Riding the Sun Link streetcar feels a lot like riding a city bus.
You’re up a bit higher, and the air conditioner blasts a lot colder. But the ride, with its occasional jerks and jolts like at the wide left from Congress onto South Grenada Avenue, feels very bus-like.
Early last week, VIPs and media, many of them toting huge cameras, jammed into two streetcars for a joy ride around the 3.9-mile stretch. The seats filled up fast and many had to stand, holding onto handrails for balance.
It wasn’t truly representative of what it will be like as an everyday passenger; we didn’t experience the stops and starts at streetcar loading zones. But we did get to see what it was like when the streetcar has to stop for a car parked in the path, as one did in front of Starbucks on University Boulevard just before 10 a.m. Or the impatience of drivers caught behind the big blue rig smack in the middle of East Congress Street with no way to get around it in rush hour. It’s going to take a while before drivers fall into the streetcar rhythms.
I’m sure there will be plenty of riders who will come to rely on the streetcar to get them from one end of the route to the other for work or play. But I suspect most riders will hop aboard for the convenience of not having to pay for parking or to find a spot downtown, especially on busy weekends. Surely the idea of the streetcar as party bus will come to fruition once the University of Arizona is back in full swing in late August.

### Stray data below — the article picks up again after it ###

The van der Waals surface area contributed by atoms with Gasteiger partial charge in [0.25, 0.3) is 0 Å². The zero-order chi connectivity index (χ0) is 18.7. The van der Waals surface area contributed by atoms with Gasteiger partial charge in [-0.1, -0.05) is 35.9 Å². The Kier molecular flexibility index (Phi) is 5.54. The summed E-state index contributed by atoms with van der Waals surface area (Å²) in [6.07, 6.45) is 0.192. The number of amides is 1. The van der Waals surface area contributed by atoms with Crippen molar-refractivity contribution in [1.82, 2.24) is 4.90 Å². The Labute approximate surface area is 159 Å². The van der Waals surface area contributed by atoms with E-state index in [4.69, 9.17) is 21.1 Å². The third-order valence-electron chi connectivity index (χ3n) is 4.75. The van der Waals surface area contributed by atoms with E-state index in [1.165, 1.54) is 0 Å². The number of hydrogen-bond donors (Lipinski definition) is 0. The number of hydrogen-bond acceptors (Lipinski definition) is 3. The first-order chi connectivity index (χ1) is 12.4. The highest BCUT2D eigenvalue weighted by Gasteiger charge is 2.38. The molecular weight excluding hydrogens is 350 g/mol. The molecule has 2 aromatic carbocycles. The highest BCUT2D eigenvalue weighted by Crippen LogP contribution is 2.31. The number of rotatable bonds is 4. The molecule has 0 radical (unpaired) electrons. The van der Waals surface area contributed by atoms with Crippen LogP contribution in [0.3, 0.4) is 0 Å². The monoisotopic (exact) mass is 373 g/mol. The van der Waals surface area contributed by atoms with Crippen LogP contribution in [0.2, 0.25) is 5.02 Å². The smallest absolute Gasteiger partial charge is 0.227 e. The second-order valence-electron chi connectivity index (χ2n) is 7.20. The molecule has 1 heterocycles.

But riding the streetcar gives you a chance to look around and see how its promise is being fulfilled in the dozens of new restaurants and shops along the route that are bringing life back to the economy. Just before 10 a.m. July 21, Time Market on University was filling up with people sipping their mid-morning coffee while tapping away on smart phones or laptops. As the streetcar turned onto North Fourth Avenue, a Labrador retriever on a leash sat panting while his owner sipped coffee at a sidewalk table in front of Epic Café.
When we dipped into the dark tunnel at the Fourth Avenue underpass separating the downtown entertainment district from North Fourth Avenue it almost felt like we were on a big-city subway. There’s another tunnel in the University district that’s a bit longer and reminded me of taking the subway out of Manhattan into the Bronx.
As we made our way down East Congress Street, workers at Proper Meats, the shop opening this fall next to its sister restaurant Proper, stopped what they were doing and stared in disbelief. There were many similar expressions from pedestrians all along Congress. After years of anticipation and weeks of watching empty streetcars cruise the line, they seemed a bit stunned to see the vehicle full of passengers waving to the cars below.